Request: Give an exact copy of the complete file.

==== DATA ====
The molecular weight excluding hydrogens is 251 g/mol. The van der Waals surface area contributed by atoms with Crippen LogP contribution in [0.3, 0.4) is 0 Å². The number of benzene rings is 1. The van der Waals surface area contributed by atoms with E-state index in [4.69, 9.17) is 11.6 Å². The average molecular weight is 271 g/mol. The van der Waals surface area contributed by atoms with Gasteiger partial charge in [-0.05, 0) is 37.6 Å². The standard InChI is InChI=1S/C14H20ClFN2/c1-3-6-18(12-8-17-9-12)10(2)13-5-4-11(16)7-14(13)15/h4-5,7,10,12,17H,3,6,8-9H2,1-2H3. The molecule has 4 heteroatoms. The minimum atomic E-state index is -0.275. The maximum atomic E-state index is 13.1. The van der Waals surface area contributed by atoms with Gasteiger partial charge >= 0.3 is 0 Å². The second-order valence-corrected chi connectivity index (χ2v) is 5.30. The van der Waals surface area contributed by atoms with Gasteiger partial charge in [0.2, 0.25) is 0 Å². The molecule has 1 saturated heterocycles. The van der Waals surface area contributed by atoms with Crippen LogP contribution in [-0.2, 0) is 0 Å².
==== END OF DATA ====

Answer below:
The molecular weight excluding hydrogens is 251 g/mol. The van der Waals surface area contributed by atoms with Crippen LogP contribution in [0.3, 0.4) is 0 Å². The number of benzene rings is 1. The van der Waals surface area contributed by atoms with E-state index in [4.69, 9.17) is 11.6 Å². The average molecular weight is 271 g/mol. The van der Waals surface area contributed by atoms with Gasteiger partial charge in [-0.05, 0) is 37.6 Å². The standard InChI is InChI=1S/C14H20ClFN2/c1-3-6-18(12-8-17-9-12)10(2)13-5-4-11(16)7-14(13)15/h4-5,7,10,12,17H,3,6,8-9H2,1-2H3. The molecule has 4 heteroatoms. The minimum atomic E-state index is -0.275. The maximum atomic E-state index is 13.1. The van der Waals surface area contributed by atoms with Gasteiger partial charge >= 0.3 is 0 Å². The second-order valence-corrected chi connectivity index (χ2v) is 5.30. The van der Waals surface area contributed by atoms with Gasteiger partial charge in [0.2, 0.25) is 0 Å². The molecule has 1 saturated heterocycles. The van der Waals surface area contributed by atoms with Crippen LogP contribution in [-0.2, 0) is 0 Å².